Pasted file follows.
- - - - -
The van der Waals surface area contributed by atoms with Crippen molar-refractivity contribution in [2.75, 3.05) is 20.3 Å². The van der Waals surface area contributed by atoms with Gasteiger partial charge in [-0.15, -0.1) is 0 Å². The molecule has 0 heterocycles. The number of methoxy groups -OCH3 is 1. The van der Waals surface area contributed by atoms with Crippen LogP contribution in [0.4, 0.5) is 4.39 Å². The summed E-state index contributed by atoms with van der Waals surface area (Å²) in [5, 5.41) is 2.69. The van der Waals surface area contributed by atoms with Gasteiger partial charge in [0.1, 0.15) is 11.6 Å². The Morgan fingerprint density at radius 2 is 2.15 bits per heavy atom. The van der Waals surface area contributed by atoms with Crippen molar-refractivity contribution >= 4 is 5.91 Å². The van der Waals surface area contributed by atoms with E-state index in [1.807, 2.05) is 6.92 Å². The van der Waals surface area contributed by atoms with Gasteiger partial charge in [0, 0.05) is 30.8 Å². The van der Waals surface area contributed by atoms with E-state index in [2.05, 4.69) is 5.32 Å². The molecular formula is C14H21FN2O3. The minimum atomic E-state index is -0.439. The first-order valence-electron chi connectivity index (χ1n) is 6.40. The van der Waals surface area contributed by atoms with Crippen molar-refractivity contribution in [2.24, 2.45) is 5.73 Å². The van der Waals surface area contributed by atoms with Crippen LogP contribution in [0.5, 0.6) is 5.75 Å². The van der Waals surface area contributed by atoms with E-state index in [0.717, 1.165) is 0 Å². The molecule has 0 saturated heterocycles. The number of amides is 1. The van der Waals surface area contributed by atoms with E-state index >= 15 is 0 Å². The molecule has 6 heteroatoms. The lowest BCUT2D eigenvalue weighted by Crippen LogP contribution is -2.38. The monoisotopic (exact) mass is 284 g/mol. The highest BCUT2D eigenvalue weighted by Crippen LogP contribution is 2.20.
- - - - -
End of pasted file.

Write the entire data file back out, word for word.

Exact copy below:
The van der Waals surface area contributed by atoms with Crippen molar-refractivity contribution in [2.75, 3.05) is 20.3 Å². The van der Waals surface area contributed by atoms with Gasteiger partial charge in [-0.15, -0.1) is 0 Å². The molecule has 0 heterocycles. The number of methoxy groups -OCH3 is 1. The van der Waals surface area contributed by atoms with Crippen LogP contribution in [0.4, 0.5) is 4.39 Å². The summed E-state index contributed by atoms with van der Waals surface area (Å²) in [5, 5.41) is 2.69. The van der Waals surface area contributed by atoms with Gasteiger partial charge in [0.1, 0.15) is 11.6 Å². The Morgan fingerprint density at radius 2 is 2.15 bits per heavy atom. The van der Waals surface area contributed by atoms with Crippen molar-refractivity contribution >= 4 is 5.91 Å². The van der Waals surface area contributed by atoms with E-state index in [1.807, 2.05) is 6.92 Å². The van der Waals surface area contributed by atoms with Gasteiger partial charge in [0, 0.05) is 30.8 Å². The van der Waals surface area contributed by atoms with E-state index in [2.05, 4.69) is 5.32 Å². The molecular formula is C14H21FN2O3. The minimum atomic E-state index is -0.439. The first-order valence-electron chi connectivity index (χ1n) is 6.40. The van der Waals surface area contributed by atoms with Crippen molar-refractivity contribution in [2.24, 2.45) is 5.73 Å². The van der Waals surface area contributed by atoms with Crippen LogP contribution in [0.5, 0.6) is 5.75 Å². The van der Waals surface area contributed by atoms with E-state index in [0.717, 1.165) is 0 Å². The molecule has 0 saturated heterocycles. The number of amides is 1. The van der Waals surface area contributed by atoms with E-state index >= 15 is 0 Å². The molecule has 6 heteroatoms. The lowest BCUT2D eigenvalue weighted by Crippen LogP contribution is -2.38. The monoisotopic (exact) mass is 284 g/mol. The highest BCUT2D eigenvalue weighted by Crippen LogP contribution is 2.20.